As many of us are doing more solar projects at home, it’s become important to know how to convert particular units of measurement into others.
This makes things easier when trying to figure out how much power you need for your home or cabin compared to how much power your solar project can generate, and how much the internal circuitry can handle.
In this article, we’ll be covering watt-to-volt-ampere conversion, why it's necessary, and how to do it.
Convert Watts to VA
Watt is the unit of measurement we assign to what’s known as real power. At the same time, volt-ampere is the unit for apparent power.
Watts and volt-amperes are different when it comes to either DC or AC circuits. In a DC circuit, which is found in most 200-watt 12-volt solar panels, watts and volt-amperes are equal because of the DC circuit’s power factor, which is unity. This can be expressed in the following mathematical equation:
Pdc = VA = Vdc 🗙 Idc
This is more complicated when it comes to an AC circuit, where the power factor determines the apparent and real power. An AC circuit is often part of an off-grid solar power system as an inverter that converts DC to AC.
An AC circuit uses a mathematical expression to determine the relationship between the real power and apparent power. The expression looks like this:
Apparent Power (S) or VA = Real Power (P) or Watt / Power Factor (Pf) or VA = Watt / Pf
What Do We Use It for?
Determining the amount of volt-ampere for apparent power is often used to simplify calculations and power ratings of currents drawn in a UPS, like the EcoFlow Delta Max.
The value also helps us to determine what kind of circuit breaker or power supply is needed for electronic devices or anything electrical, like computers and other peripherals. To avoid any issues if an electrical surge were to happen, the power supply should always have a higher rating than the equipment.
Volt-amperes are also useful to calculate reactive power. Capacitors and inductors need reactive power to create electric and magnetic fields. The measurement is referred to as volt-ampere reactive and is typically used for power transmission lines.
Other Types of Watt Conversions
In addition to converting watts into volt-amperes, there are other kinds of watt conversions that are used for a variety of purposes. Below are a few conversions, how to calculate them, and what they’re often used for.
Watt-hours (Wh) to Milliamp-hours (mAh)
You’ll often use watt-hours and milliampere-hours to describe battery capacity. Sometimes this requires you to convert watt-hours to milliamp-hours.
Watt-hours measure the amount of energy going to the load. It’s the total amount of power the battery is able to supply for one hour. Milliamp-hours means how long a battery can supply one milliampere of current, as well as the maximum amount of current for one hour.
A 10mAh battery can thus supply a load of 10mA for an hour before losing its charge, or 1 milliampere for ten hours if the load’s capacity is 1A.
Converting Watt-hours to milliamp-hours can be done using the following equation:
Q (mAh) = E(Wh) 🗙 1 000 / V(v)
Watts to Amp-hours (Ah)
We convert watt-hours to amp-hours to make comparing things like battery capacities. Since a few brands have started labeling their batteries in Watt-hours, especially ones for solar panels.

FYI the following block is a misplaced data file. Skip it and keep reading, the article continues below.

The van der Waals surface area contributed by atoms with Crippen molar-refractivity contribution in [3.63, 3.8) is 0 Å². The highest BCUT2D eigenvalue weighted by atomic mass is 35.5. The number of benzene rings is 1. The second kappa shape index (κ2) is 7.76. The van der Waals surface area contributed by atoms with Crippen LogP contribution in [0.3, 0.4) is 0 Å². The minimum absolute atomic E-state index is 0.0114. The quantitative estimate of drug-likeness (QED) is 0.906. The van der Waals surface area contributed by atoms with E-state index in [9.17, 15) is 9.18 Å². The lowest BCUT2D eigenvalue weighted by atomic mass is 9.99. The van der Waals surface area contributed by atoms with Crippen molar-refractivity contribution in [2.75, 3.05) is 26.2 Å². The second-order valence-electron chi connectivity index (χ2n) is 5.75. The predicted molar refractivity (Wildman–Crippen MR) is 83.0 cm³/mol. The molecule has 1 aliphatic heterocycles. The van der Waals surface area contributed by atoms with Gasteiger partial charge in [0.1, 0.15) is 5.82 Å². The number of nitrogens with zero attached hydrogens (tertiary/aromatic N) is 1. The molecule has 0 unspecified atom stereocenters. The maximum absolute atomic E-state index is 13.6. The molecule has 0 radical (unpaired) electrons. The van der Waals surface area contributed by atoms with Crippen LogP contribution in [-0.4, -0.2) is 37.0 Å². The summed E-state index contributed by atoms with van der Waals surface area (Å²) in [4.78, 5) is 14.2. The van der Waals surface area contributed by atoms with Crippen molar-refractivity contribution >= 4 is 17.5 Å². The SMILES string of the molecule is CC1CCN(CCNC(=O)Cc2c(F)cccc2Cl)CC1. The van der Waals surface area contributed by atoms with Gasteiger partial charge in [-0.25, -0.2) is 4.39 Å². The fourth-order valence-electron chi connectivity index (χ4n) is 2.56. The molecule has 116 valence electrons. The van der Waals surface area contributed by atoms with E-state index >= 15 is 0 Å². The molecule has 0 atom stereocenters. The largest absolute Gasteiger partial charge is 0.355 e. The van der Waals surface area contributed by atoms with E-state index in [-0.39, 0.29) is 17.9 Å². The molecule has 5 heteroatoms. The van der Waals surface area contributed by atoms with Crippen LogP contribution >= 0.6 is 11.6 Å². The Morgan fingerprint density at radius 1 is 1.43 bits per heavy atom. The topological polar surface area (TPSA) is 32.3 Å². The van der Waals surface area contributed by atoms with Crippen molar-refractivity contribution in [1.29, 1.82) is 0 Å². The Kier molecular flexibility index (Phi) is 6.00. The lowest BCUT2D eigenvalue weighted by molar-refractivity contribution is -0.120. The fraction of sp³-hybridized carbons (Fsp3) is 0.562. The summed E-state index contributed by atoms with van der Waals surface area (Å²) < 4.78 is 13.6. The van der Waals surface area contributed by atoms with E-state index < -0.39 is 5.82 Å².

It’s also helpful for designing an electrical system powered by solar since wire gauge, fuse sizes, and max charge and discharge rates all use amperage instead of wattage.
To find the amp-hours, you first have to convert watts into watt-hours. Watt-hours can be calculated by multiplying the battery voltage by the number of Amps. For example, a 12 V 200 Ah battery (12 Volts with a capacity of 200Ah) is equal to 2,400 Wh.
Converting the Watt-hours into Amp-hours is easy enough. Just divide the Watt-hours by the number of Volts, and there you go.
Direct Current To Alternate Current
To get AC watts, you have to multiply the performance test conditions (PTC) of the DC wattage by the inverter’s efficiency. Most inverters’ efficiencies run around 95%, so the DC rating has to be multiplied by 0.95. That, or you could use a DC watts to AC watts conversion calculator to make things a lot easier.
DC Circuits & AC Circuits
As briefly mentioned when it comes to DC and AC circuits; volt-amperes and watts can mean different things depending on the electrical circuit.
In a DC circuit, the power in watts is equal to the voltage and current. When these circuits have more than one device connected to them, the power rating of those devices can be added linearly, which adds up to the total amount of power the circuit would need to function.
An AC circuit acts differently. Here, power refers to instant power and it can change after a certain amount of time has passed.
The average power value is calculated by combining multiple values of instant power over a certain period of time and is then divided by that same time frame. The result is expressed as watts in the AC circuit with voltage going across it, current going through it, and for how long (time period).
AC Circuit Reactance
Power and volt-amperes are equal to each other only when the circuit has no reactance. Reactance is introduced when an inductor or capacitor is involved in the circuit.
Most AC circuits have reactance, which means the volt-amperes are more than the delivered power in watts. This is why watts often refer to real power and volt-amperes refer to apparent power.
Did You Find Our Blog Helpful? Then Consider Checking:
- Watt’s Law Calculator
- Watt Density Calculator
- Convert Amps to Watts
- Amp Hour Calculator
- Household Watt Calculator
- Pv Watts Calculator
- Convert Volts to Watts
- Convert VA to Watts
- Convert KVA to Watts
- mAh to Watts Calculator
- mA to Watts Conversion Calculator
- Sun Peak Hours Calculator
- Solar Angle Calculator
- Watts to Amps Calculator
- Watt Calculator